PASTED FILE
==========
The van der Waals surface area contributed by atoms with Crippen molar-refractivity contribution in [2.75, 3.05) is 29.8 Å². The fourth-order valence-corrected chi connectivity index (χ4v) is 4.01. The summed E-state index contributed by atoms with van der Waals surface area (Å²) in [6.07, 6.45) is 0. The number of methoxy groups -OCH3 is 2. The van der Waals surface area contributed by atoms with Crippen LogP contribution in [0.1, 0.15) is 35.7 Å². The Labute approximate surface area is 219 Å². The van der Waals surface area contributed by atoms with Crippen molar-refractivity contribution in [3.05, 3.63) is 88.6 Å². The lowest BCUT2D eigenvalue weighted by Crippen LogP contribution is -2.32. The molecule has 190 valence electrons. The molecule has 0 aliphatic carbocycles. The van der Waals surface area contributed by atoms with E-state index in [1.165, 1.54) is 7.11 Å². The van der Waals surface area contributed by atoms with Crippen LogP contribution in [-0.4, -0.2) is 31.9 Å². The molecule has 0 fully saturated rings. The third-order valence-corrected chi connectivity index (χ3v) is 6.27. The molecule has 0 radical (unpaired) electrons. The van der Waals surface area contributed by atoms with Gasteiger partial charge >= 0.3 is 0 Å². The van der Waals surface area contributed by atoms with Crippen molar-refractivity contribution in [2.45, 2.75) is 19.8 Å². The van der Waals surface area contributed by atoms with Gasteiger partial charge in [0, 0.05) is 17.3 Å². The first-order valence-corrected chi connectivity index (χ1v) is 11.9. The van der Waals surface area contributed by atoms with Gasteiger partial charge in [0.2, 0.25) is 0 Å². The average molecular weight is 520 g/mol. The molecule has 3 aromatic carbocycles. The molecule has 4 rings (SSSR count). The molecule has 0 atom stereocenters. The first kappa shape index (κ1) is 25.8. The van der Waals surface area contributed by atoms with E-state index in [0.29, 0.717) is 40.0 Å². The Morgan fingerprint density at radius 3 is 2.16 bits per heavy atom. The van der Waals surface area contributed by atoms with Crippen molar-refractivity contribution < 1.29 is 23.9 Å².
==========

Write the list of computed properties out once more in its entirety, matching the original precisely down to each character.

The van der Waals surface area contributed by atoms with Crippen molar-refractivity contribution in [2.75, 3.05) is 29.8 Å². The fourth-order valence-corrected chi connectivity index (χ4v) is 4.01. The summed E-state index contributed by atoms with van der Waals surface area (Å²) in [6.07, 6.45) is 0. The number of methoxy groups -OCH3 is 2. The van der Waals surface area contributed by atoms with Crippen LogP contribution in [0.1, 0.15) is 35.7 Å². The Labute approximate surface area is 219 Å². The van der Waals surface area contributed by atoms with Crippen molar-refractivity contribution in [3.05, 3.63) is 88.6 Å². The lowest BCUT2D eigenvalue weighted by Crippen LogP contribution is -2.32. The molecule has 190 valence electrons. The molecule has 0 aliphatic carbocycles. The van der Waals surface area contributed by atoms with E-state index in [1.165, 1.54) is 7.11 Å². The van der Waals surface area contributed by atoms with Crippen LogP contribution in [-0.4, -0.2) is 31.9 Å². The molecule has 0 fully saturated rings. The third-order valence-corrected chi connectivity index (χ3v) is 6.27. The molecule has 0 radical (unpaired) electrons. The van der Waals surface area contributed by atoms with Gasteiger partial charge >= 0.3 is 0 Å². The van der Waals surface area contributed by atoms with Crippen molar-refractivity contribution in [2.45, 2.75) is 19.8 Å². The van der Waals surface area contributed by atoms with Gasteiger partial charge in [0, 0.05) is 17.3 Å². The first-order valence-corrected chi connectivity index (χ1v) is 11.9. The van der Waals surface area contributed by atoms with Gasteiger partial charge in [0.2, 0.25) is 0 Å². The average molecular weight is 520 g/mol. The molecule has 3 aromatic carbocycles. The molecule has 4 rings (SSSR count). The molecule has 0 atom stereocenters. The first kappa shape index (κ1) is 25.8. The van der Waals surface area contributed by atoms with E-state index in [0.29, 0.717) is 40.0 Å². The Morgan fingerprint density at radius 3 is 2.16 bits per heavy atom. The van der Waals surface area contributed by atoms with Crippen molar-refractivity contribution < 1.29 is 23.9 Å².